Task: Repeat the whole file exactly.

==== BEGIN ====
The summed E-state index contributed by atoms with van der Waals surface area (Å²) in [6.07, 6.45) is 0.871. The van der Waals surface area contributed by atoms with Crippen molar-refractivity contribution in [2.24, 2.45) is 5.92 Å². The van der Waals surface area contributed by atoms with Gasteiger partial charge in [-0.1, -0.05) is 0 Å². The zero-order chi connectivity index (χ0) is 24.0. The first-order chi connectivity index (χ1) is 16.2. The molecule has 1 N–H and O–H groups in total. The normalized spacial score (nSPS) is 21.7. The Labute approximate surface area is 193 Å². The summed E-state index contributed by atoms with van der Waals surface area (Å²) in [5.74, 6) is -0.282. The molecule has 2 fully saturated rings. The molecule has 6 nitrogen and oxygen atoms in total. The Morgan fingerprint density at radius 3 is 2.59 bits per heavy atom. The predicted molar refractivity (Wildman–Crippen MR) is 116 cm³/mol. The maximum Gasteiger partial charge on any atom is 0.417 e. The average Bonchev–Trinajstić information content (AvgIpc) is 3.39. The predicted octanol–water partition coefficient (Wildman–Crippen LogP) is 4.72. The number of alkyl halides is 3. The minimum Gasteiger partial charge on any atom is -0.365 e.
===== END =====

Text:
The summed E-state index contributed by atoms with van der Waals surface area (Å²) in [6.07, 6.45) is 0.871. The van der Waals surface area contributed by atoms with Crippen molar-refractivity contribution in [2.24, 2.45) is 5.92 Å². The van der Waals surface area contributed by atoms with Gasteiger partial charge in [-0.1, -0.05) is 0 Å². The zero-order chi connectivity index (χ0) is 24.0. The first-order chi connectivity index (χ1) is 16.2. The molecule has 1 N–H and O–H groups in total. The normalized spacial score (nSPS) is 21.7. The Labute approximate surface area is 193 Å². The summed E-state index contributed by atoms with van der Waals surface area (Å²) in [5.74, 6) is -0.282. The molecule has 2 fully saturated rings. The molecule has 6 nitrogen and oxygen atoms in total. The Morgan fingerprint density at radius 3 is 2.59 bits per heavy atom. The predicted molar refractivity (Wildman–Crippen MR) is 116 cm³/mol. The maximum Gasteiger partial charge on any atom is 0.417 e. The average Bonchev–Trinajstić information content (AvgIpc) is 3.39. The predicted octanol–water partition coefficient (Wildman–Crippen LogP) is 4.72. The number of alkyl halides is 3. The minimum Gasteiger partial charge on any atom is -0.365 e.